If you were to study some of the competition-winning solutions on Kaggle, you might notice references to “adversarial validation” (like this one). What is it?
In short, we build a classifier to try to predict which data rows are from the training set, and which are from the test set. If the two datasets came from the same distribution, this should be impossible. But if there are systematic differences in the feature values of your training and test datasets, then a classifier will be able to successfully learn to distinguish between them. The better a model you can learn to distinguish them, the bigger the problem you have.
But the good news is that you can analyze the learned model to help you diagnose the problem. And once you understand the problem, you can go about fixing it.
This post is meant to accompany a YouTube video I made to explain the intuition of Adversarial Validation. This blog post walks through the code implementation of the example presented in this video but is complete enough to be self-contained. You can find the complete code for this post on GitHub.
Learning the Adversarial Validation model
First, some boilerplate import statements to avoid confusion:
For this tutorial, we’re going to be using the IEEE-CIS Credit Card Fraud Detection dataset from Kaggle. First, I’ll assume you’ve loaded the training and test data into pandas DataFrames and called them df_train and df_test, respectively. Then we’ll do some basic cleaning by replacing missing values.
For adversarial validation, we want to learn a model that predicts which rows are in the training dataset, and which are in the test set. We, therefore, create a new target column in which the test samples are labeled with 1 and the train samples with 0, like this:
This is the target that we’ll train a model to predict. Right now, the train and test datasets are separate, and each dataset has only one label for the target value. If we trained a model on this training set, it would just learn that everything was 0. We want to instead shuffle the train and test datasets, and then create new datasets for fitting and evaluating the adversarial validation model. I define a function for combining, shuffling, and re-splitting:
The new datasets, adversarial_train and adversarial_test, include a mix of the original training and test sets, and the target indicates the original dataset. Note: I added TransactionDT to the feature list. The reason for this will become apparent.
For modeling, I’m going to be using Catboost. I finish data preparation by putting the DataFrames into Catboost Pool objects.
This part is simple: we just instantiate a Catboost Classifier and fit it on our data:
Let’s go ahead and plot the ROC curve on the holdout dataset:
This is a perfect model, which means there’s a clear way to tell whether any given record is in the training or test sets. This is a violation of the assumption that our training and test sets are identically distributed.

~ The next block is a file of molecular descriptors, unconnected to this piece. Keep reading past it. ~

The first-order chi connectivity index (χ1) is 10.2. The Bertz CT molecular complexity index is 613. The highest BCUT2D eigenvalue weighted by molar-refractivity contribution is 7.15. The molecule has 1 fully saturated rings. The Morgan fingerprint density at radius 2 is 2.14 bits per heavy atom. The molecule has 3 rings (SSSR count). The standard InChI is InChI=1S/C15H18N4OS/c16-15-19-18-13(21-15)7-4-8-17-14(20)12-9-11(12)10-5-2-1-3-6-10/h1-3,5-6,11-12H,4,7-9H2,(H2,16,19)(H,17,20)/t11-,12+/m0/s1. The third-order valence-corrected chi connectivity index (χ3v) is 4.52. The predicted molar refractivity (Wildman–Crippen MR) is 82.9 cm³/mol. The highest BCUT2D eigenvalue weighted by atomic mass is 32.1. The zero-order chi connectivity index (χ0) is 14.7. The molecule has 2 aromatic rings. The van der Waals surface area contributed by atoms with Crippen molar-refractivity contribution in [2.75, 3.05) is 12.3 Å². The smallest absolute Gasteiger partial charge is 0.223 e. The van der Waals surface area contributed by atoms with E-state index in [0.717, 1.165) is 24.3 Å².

Diagnosing the problem and iterating
To understand how the model was able to do this, let’s look at the most important features:
The TransactionDT is by far the most important feature. And that makes total sense given that the original training and test datasets came from different periods (the test set occurs in the future of the training set). The model has just learned that if the TransactionDT is larger than the last training sample, it’s in the test set.
I included the TransactionDT just to make this point–it’s not advised to throw a raw date in as a model feature normally. But it’s good news that this technique found it in such a dramatic fashion. This analysis would clearly help you identify such an error.
Let’s eliminate TransactionDT, and run this analysis again.
Now the ROC curve looks like this:
It’s still a fairly strong model with AUC > 0.91, but much weaker than before. Let’s look at the feature importances for this model:
Now, id_31 is the most important feature. Let’s look at some values to understand what it is.
This column contains software version numbers. Clearly, this is similar in concept to including a raw date, because the first occurrence of a particular software version will correspond to its release date.
Let’s get around this problem by dropping any characters that are not letters from the column:
Now the values of our column look like this:
Let’s train a new adversarial validation model using this cleaned column:
The ROC plot now looks like this:
The performance has dropped from an AUC of 0.917 to 0.906. This means that we’ve made it a little harder for a model to distinguish between our training and test datasets, but it’s still quite capable.
When we naively tossed the transaction date into the feature set, the adversarial validation process helped to clearly diagnose the problem. Additional iterations gave us more clues that a column containing software version information had clear differences between the training and test sets.
But what the process is not able to do is tell us how to fix it. We still need to apply our creativity here. In this example, we simply removed all numbers from the software version information, but this is throwing away potentially useful information and might ultimately hurt our fraud modeling task, which is our real goal. The idea is that you want to remove information that is not important for predicting fraud but is important for separating your training and test sets.
A better approach might have been to find a dataset that gave the software release dates for each software version, and then created a “days since release” column that replaced the raw version number. This might make for a better match for the train and test distributions while also maintaining the predictive power that software version information encodes.
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